Figure 1: Computed tomography scan of the chest showing right superior sulcus mass invading a vertebral body.

After 32 Gy and 2 cycles of carboplatin and paclitaxel, the patient reported a severe headache that had been present for two days. CT scan of the head demonstrated interval development of extensive pneumocephalus tracking along the sulci and within the cisterns with mass effect on the frontal lobes (Figure 2). Foci of gas were also noted within the lower spinal canal. CT and MRI of the spine demonstrated air within the T1 vertebral body extending into the right facet of T1 and T2 (Figures 3 and 4). There was also a minimal amount of air in the central canal at the C5 and C6 vertebral bodies.

Figure 2: CT head with extensive pneumocephalus within the sulci and cisterns.
Figure 3: CT spine demonstrating local invasion of the tumor and air within the vertebral bodies.
Figure 4: MRI thoracic spine showing local invasion of tumor.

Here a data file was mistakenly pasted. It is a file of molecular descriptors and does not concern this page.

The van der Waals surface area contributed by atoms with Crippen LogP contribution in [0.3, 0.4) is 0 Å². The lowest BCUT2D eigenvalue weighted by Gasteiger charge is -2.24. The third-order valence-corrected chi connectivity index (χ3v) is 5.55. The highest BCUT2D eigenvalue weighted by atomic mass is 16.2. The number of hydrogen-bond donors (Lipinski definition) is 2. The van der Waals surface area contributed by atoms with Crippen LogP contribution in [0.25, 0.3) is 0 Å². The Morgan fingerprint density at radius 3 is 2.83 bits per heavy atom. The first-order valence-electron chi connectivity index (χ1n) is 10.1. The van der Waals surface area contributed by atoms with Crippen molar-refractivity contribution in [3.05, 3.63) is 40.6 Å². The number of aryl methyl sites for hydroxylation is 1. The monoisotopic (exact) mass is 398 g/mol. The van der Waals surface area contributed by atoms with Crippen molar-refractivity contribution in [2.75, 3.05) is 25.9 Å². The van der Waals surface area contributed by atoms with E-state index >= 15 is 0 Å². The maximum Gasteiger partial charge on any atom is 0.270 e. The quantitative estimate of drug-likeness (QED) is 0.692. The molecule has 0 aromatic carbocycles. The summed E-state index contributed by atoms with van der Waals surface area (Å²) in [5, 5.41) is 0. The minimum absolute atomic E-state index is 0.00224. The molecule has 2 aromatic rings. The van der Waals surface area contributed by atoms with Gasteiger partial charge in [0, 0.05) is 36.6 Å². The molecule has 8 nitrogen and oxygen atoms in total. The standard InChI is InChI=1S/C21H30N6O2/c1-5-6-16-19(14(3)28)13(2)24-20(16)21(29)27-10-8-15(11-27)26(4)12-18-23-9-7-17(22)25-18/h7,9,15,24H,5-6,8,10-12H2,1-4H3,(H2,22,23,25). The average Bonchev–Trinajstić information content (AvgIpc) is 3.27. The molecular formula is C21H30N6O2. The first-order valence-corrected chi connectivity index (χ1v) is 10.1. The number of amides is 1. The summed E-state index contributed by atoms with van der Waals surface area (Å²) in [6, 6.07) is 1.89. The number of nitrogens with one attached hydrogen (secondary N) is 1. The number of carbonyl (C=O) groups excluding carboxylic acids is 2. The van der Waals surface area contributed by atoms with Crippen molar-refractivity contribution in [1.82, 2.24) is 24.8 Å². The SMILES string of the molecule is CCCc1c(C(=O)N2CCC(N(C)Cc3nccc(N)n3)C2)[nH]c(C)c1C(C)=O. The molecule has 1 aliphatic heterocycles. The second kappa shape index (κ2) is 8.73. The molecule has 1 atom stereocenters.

He was admitted due to these findings and followed by neurosurgery. Radiation and chemotherapy were discontinued. He was kept in a recumbent position while admitted and treated empirically for meningitis. Serial CT imaging showed resolving pneumocephalus over the course of five days. The patient’s headache resolved and he did not require any other interventions. He was subsequently discharged. He was then readmitted on two more occasions for treatment of bacteremia. Completion of treatment was subsequently delayed due to additional hospital admissions. He then received one additional cycle of carboplatin and Taxol as an outpatient. Prior to being able to restart radiation, the patient was admitted again for uncontrolled pain in his shoulders and arms. MRI brain at this point showed complete resolution of the pneumocephalus. During the course of his admission, he was transferred to the medical intensive care unit due to the development of sepsis which was attributed to his immunosuppressed status secondary to chemotherapy. He also began experiencing respiratory distress. Findings on chest X-rays at that time were consistent with acute respiratory distress syndrome (ARDS) which was felt to be caused by his sepsis. No pleural effusions were noted on imaging. The patient’s respiratory status continued to deteriorate despite treatment of his sepsis with antibiotics. His family declined intubation, and the patient was transferred to hospice with comfort care and expired shortly thereafter.